The shortlist for this year's Paul Foot award has been unveiled – and it sees journalists from local newspapers, the nationals and the trade press vying for the £5,000 prize.
The eight shortlisted journalists are Jon Austin from the Basildon Echo, Jonathan Calvert and Claire Newell from The Sunday Times, The Guardian's Nick Davies, freelance journalist Katharine Quarmby, David Rose form the Mail on Sunday, Zoe Smeaton from Chemist and Druggist Magazine, The Independent's Jerome Taylor and Mark Townsend from The Observer.
Stories include the Dale Farm evictions, the Fifa World Cup scandal and phone-hacking at the News of the World.
Private Eye magazine and The Guardian set up the award in memory of Paul Foot, the journalist and campaigner who died in 2004.
The £5,000 prize will be presented on Tuesday 28 February at BAFTA, London, with each of the runners up receiving £1,000.
Jon Austin was recognised for a series of articles about Dale Farm and, in particular, a major investigation into the ownership of property in Ireland by travellers based in the UK that were facing eviction.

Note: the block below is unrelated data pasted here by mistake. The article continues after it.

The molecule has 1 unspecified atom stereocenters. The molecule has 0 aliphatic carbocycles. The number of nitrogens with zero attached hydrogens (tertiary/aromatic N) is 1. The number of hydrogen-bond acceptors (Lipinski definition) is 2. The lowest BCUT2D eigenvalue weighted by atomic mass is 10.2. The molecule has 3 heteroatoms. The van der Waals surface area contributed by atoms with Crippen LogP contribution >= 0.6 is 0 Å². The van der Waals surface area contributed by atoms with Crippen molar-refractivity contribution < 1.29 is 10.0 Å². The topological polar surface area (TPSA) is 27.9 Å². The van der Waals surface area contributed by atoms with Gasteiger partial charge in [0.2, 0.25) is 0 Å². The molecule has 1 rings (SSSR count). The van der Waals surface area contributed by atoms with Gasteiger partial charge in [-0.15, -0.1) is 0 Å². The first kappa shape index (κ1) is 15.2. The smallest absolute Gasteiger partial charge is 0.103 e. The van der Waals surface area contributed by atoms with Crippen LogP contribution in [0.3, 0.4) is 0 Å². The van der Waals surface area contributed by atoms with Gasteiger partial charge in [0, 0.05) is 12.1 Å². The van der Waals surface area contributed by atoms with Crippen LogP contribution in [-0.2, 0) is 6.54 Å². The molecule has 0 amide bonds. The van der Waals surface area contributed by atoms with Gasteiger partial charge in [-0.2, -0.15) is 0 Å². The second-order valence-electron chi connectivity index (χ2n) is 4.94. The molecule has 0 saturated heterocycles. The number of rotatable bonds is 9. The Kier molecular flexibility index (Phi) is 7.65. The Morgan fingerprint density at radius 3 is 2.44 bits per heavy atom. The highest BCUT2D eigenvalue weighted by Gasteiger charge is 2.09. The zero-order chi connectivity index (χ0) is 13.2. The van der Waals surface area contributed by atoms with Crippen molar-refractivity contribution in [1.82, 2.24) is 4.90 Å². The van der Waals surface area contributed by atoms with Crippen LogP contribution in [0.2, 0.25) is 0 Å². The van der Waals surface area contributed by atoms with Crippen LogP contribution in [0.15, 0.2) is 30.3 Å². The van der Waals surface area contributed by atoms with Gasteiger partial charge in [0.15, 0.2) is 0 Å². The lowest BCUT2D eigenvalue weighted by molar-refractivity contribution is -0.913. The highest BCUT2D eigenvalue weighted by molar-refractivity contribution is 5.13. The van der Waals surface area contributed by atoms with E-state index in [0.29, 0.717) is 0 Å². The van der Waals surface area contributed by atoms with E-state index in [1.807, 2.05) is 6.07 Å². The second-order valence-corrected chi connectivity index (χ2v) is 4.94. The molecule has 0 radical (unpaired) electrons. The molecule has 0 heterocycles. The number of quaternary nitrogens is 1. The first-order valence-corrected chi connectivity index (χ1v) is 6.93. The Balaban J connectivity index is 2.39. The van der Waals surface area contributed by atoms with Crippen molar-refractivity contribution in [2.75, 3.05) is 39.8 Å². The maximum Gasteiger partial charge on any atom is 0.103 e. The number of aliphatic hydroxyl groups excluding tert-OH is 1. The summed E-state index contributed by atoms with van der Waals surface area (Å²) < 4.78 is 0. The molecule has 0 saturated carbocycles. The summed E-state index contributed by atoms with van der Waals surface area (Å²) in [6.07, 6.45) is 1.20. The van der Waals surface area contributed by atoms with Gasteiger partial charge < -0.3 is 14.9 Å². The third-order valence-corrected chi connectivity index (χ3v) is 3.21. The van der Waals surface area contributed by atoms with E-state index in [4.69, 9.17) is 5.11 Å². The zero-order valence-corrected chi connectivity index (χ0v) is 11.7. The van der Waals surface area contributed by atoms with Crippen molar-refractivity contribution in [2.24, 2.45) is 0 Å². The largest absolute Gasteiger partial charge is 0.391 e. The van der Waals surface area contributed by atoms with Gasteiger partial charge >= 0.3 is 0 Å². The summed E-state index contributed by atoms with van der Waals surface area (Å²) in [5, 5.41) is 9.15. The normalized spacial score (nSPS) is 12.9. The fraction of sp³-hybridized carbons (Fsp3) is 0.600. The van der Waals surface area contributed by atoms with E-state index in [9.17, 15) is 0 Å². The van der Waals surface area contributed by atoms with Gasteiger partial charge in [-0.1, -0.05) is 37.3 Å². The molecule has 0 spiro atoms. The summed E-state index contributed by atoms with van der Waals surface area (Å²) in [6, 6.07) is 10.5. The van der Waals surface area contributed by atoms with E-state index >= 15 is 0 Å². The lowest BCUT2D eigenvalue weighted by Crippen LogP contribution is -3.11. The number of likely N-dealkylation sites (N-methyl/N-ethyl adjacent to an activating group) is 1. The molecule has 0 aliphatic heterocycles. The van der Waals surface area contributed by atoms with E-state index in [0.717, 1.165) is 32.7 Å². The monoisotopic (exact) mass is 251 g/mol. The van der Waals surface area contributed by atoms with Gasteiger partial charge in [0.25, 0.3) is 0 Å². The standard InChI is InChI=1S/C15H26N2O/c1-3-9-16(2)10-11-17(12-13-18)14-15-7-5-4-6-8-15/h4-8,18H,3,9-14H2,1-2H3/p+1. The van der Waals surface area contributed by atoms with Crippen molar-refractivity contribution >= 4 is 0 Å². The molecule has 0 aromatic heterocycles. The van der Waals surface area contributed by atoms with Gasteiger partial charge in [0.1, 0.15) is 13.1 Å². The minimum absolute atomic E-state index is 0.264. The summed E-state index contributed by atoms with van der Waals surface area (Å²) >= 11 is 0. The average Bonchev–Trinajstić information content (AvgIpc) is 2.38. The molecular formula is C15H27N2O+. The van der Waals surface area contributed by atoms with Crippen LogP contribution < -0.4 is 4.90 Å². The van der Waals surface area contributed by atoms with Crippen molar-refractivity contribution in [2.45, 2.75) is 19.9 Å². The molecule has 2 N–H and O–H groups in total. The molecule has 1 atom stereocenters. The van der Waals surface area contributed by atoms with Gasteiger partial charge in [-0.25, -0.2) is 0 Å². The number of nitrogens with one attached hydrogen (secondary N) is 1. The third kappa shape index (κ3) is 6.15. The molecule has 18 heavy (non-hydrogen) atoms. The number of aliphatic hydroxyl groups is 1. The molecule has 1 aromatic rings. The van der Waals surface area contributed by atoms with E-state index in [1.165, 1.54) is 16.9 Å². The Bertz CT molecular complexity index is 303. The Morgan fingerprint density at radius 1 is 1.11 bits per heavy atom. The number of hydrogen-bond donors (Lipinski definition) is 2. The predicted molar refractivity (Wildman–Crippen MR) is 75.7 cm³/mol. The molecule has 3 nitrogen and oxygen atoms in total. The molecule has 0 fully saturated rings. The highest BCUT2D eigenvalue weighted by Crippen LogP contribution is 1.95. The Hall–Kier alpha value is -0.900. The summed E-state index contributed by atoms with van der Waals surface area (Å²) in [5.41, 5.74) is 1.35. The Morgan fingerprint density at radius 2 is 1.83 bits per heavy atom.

The Basildon Echo, a regional daily with a circulation of around 32,000, led the coverage of Dale Farm, with Austin revealing the date of the eviction, writing an expose on site leader Richard Sheridan, and revealing the fact that half the occupants the council wanted to evict were being paid by the local authority to live there on housing benefits.
Austin was credited by judges witrh reporting the issue 'in a balanced way, giving equal coverage to the travellers' campaign to stay, including breaking news of claims that the council enforcement notices were not all valid".
Jonathan Calvert and Claire Newell, of The Sunday Times, were recognised for their work exposing corruption in Fifa.